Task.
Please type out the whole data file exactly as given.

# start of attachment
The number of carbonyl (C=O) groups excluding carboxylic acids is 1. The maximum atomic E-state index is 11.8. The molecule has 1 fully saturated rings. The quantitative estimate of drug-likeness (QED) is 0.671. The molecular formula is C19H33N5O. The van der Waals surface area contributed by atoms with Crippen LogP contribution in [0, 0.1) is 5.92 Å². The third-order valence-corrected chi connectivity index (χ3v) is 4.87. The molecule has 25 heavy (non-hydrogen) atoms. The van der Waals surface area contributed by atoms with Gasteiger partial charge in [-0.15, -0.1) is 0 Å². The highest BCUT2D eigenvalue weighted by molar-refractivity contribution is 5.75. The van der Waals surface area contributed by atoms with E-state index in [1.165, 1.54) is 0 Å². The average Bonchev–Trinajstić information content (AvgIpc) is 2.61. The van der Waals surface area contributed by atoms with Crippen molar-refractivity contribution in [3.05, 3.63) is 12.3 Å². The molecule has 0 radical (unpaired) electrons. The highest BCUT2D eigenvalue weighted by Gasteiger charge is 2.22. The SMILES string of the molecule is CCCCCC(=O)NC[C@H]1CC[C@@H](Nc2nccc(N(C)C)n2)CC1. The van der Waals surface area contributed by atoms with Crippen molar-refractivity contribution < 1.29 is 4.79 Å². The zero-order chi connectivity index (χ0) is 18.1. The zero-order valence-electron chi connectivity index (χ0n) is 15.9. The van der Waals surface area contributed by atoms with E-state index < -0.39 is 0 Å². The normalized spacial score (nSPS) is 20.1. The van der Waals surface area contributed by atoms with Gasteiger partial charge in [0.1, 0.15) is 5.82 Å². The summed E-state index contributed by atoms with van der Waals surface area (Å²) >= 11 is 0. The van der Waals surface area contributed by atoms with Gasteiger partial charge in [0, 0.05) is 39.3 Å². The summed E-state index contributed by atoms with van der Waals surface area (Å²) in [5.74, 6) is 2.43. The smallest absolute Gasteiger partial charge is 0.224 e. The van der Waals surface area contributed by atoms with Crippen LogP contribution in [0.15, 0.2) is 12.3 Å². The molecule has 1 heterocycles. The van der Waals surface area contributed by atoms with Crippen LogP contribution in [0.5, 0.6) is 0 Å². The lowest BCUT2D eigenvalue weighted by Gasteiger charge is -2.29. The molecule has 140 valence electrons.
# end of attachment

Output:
The number of carbonyl (C=O) groups excluding carboxylic acids is 1. The maximum atomic E-state index is 11.8. The molecule has 1 fully saturated rings. The quantitative estimate of drug-likeness (QED) is 0.671. The molecular formula is C19H33N5O. The van der Waals surface area contributed by atoms with Crippen LogP contribution in [0, 0.1) is 5.92 Å². The third-order valence-corrected chi connectivity index (χ3v) is 4.87. The molecule has 25 heavy (non-hydrogen) atoms. The van der Waals surface area contributed by atoms with Gasteiger partial charge in [-0.15, -0.1) is 0 Å². The highest BCUT2D eigenvalue weighted by molar-refractivity contribution is 5.75. The van der Waals surface area contributed by atoms with E-state index in [1.165, 1.54) is 0 Å². The average Bonchev–Trinajstić information content (AvgIpc) is 2.61. The van der Waals surface area contributed by atoms with Crippen molar-refractivity contribution in [3.05, 3.63) is 12.3 Å². The molecule has 0 radical (unpaired) electrons. The highest BCUT2D eigenvalue weighted by Gasteiger charge is 2.22. The SMILES string of the molecule is CCCCCC(=O)NC[C@H]1CC[C@@H](Nc2nccc(N(C)C)n2)CC1. The van der Waals surface area contributed by atoms with Crippen molar-refractivity contribution < 1.29 is 4.79 Å². The zero-order chi connectivity index (χ0) is 18.1. The zero-order valence-electron chi connectivity index (χ0n) is 15.9. The van der Waals surface area contributed by atoms with E-state index < -0.39 is 0 Å². The normalized spacial score (nSPS) is 20.1. The van der Waals surface area contributed by atoms with Gasteiger partial charge in [0.1, 0.15) is 5.82 Å². The summed E-state index contributed by atoms with van der Waals surface area (Å²) >= 11 is 0. The van der Waals surface area contributed by atoms with Gasteiger partial charge in [0, 0.05) is 39.3 Å². The summed E-state index contributed by atoms with van der Waals surface area (Å²) in [5.74, 6) is 2.43. The smallest absolute Gasteiger partial charge is 0.224 e. The van der Waals surface area contributed by atoms with Crippen LogP contribution in [0.15, 0.2) is 12.3 Å². The molecule has 1 heterocycles. The van der Waals surface area contributed by atoms with Crippen LogP contribution in [0.5, 0.6) is 0 Å². The lowest BCUT2D eigenvalue weighted by Gasteiger charge is -2.29. The molecule has 140 valence electrons.